I've had a Lenovo T60 laptop that's been running Windows XP for the last few years, and it's slowly gone downhill. I finally decided to do a clean linux install when I found the \Windows folder in the recycle bin with no way of removing it (I had previously messed up the PATH environment variable, and have had constant empty message boxes popping up from "Lenovo Recovery"). So this posts will chronicle the task of bringing my laptop up to speed as a working machine with Linux (specifically Ubuntu).
1) Install Ubuntu
This step one would think would be easy, but unfortunately, the Radeon X1400 card I had in the laoptop doesn't play nice with the Ubuntu installer. Turns out you have to force it into a basic mode, and later you can install an open-source driver for it. Otherwise it leaves the computer with a black screen after you start the install, and ends up going nowhere. To get around this when installing, modify the install line before the "-" to look like;
... noquiet nosplash radeon.modeset=0 ...
The specific details are on this mailinglist.
This also means that I had to install the open source Radeon drivers after boot. You can also install the fglx proprietary drivers from AMD, but that seemed to be more involved than this fix. To get the open source drivers couldn't be easier - just go to the Ubuntu Software center and search for "Radeon". The result that reads "ATI binary X.Org driver" is the one you want.
2) Prevent Overheating
This required tweaks in a few different areas. The first is telling Ubuntu that it can use the power saving features of the motherboard. This is done by editing the grub startup file (note, if you motherboard / bios is too horribly old, it may not support this feature. Unlikely, but possible). I followed the instructions below this video, which also exist elsewhere (but I lost the link).
Second, I installed a lightweight power manager (see here for instructions). This is similar to the power scheme manager that often comes OEM with laptops. Called Jupiter, it allows for different power settings - I found "Performance -> Power on demand" suited my needs well . It also enables me to turn on/off bluetooth/wifi/trackpad and the external display. Bluetooth can be a real power eater, and I find having the external display off really keeps the laptop cool.
Finally... I cleaned out the fan. I didn't think I needed to, but I noticed that there wasn't much air blowing out of it. A few spurts of the compressed air can later the fan was going full-tilt and doing a nice job of keeping the laptop cool.
3) Dropbox & Office Install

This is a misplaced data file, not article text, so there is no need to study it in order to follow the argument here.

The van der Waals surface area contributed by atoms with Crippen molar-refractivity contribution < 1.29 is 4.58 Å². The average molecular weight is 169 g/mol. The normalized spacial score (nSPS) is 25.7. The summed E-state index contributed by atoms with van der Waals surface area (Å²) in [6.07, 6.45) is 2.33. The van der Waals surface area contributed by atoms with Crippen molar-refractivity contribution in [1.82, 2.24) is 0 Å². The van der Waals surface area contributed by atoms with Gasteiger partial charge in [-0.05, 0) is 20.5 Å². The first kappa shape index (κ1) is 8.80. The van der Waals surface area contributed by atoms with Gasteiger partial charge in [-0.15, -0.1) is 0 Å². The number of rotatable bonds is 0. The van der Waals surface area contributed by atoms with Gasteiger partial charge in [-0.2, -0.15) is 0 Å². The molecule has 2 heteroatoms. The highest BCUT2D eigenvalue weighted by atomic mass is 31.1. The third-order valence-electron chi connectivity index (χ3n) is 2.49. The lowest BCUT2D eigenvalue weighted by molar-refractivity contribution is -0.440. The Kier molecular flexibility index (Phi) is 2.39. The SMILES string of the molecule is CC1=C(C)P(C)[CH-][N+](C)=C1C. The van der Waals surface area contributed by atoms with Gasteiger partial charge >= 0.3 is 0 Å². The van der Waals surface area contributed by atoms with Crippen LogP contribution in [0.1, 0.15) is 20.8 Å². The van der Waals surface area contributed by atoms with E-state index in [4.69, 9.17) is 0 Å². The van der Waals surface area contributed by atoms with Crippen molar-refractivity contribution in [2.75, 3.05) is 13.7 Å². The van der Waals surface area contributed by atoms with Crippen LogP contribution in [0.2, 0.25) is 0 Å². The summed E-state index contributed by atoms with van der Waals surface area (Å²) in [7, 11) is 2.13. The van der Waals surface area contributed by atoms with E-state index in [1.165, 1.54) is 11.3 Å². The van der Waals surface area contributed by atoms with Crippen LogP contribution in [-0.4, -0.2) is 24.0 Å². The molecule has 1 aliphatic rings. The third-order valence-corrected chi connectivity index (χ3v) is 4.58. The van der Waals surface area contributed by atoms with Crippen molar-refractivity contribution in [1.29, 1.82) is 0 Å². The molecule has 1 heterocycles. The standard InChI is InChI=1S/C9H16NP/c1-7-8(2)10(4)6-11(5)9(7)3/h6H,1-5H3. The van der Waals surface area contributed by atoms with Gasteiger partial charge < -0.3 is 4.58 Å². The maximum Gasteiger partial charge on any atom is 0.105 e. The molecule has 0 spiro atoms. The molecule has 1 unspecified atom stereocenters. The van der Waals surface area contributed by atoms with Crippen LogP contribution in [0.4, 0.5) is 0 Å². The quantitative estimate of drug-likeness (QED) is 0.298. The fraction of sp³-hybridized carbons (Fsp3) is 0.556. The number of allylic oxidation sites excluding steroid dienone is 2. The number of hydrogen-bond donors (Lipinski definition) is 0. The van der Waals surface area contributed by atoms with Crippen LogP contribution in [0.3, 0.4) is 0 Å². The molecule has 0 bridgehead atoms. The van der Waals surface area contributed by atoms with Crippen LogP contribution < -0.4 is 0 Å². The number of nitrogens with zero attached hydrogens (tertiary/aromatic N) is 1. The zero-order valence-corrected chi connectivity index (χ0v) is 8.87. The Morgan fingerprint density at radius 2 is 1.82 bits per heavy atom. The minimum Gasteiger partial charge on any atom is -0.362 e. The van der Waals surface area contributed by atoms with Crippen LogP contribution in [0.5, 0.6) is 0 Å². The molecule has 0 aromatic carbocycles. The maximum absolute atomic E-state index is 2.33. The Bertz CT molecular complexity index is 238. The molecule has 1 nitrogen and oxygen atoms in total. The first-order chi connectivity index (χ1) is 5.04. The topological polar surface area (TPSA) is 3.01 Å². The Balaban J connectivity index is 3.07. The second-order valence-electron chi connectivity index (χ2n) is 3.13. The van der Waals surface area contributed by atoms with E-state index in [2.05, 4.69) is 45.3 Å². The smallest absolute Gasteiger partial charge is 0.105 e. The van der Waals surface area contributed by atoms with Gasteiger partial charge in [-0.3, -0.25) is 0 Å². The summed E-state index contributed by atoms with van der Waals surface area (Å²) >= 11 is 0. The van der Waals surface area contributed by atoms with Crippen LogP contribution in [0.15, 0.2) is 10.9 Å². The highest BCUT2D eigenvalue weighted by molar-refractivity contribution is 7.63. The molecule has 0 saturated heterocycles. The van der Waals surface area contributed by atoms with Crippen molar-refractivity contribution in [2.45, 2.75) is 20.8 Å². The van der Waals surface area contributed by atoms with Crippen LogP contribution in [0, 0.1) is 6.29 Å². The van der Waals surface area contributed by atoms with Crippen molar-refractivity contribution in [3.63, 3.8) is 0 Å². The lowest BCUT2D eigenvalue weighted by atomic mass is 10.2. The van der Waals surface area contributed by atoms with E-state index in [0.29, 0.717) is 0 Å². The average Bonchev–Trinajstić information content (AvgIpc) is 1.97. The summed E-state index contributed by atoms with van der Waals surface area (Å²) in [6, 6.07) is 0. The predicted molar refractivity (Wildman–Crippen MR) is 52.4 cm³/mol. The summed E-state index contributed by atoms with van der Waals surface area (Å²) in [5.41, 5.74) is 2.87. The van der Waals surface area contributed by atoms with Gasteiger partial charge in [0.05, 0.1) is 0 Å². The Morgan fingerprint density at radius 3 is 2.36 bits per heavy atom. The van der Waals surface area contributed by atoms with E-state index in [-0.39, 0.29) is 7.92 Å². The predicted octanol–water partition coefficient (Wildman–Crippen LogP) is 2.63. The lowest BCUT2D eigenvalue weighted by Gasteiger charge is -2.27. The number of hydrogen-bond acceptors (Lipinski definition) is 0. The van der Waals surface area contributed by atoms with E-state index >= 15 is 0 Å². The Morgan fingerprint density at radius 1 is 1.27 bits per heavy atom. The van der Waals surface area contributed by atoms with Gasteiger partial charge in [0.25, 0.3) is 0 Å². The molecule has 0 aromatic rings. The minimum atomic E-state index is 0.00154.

Despite their attempts to make life much easier for you, I found the dropbox installer to be one of the hariest parts of this entire process. It wouldn't install from the Ubuntu Software Center, nor would it install from the command line. Either route would end up with a 99% downloaded.... message until my patience ran out. The solution was to grab the .deb installer from their website. Install that with dpkg, and then once it started configuring, cancel out and install the dropbox daemon and restart. The specific commands can be found on post #8 here.
Okay, so I'm not always a fan of Microsoft, but I do think the got Office 90% right. OpenOffice.org is a great alternative, but is ~60% of the way to being a great Word / PowerPoint replacement in my book, so I (unfortunately) had to install Office. Thankfully my school offers copies for school/work, so I was able to get one from them. Using Play on Linux (PoL) - which is a great wrapper program for Wine (a collection of windows libraries that allow windows programs to play on linux) - I downloaded the installer and ran the PoL install script. The only hang-up was that the windows installer was a .exe file, and the PoL install script wanted a CD. As it turns out, that installer wasn't actually a binary executable, but an archive renamed to a .exe. Archive manager was able to open it up, and after extracting it to a folder, PoL was quite happy to install it.
My university offers a download of office for students. The only minor change I had to make was renaming the installer extension to either .iso or .exe (it was something else obscure), then the PoL installer was able to recognize it and install it for me.
4) Install other services
No other programs gave me much trouble (ssh, svn, eclipse, matlab, etc.). Network printing with the ubuntu server was a breeze as well.
And there you have it, a snappy 'new' laptop.
How about you all? Brought an old machine back to life with a linux distribution? Which one did you choose? Have any trouble?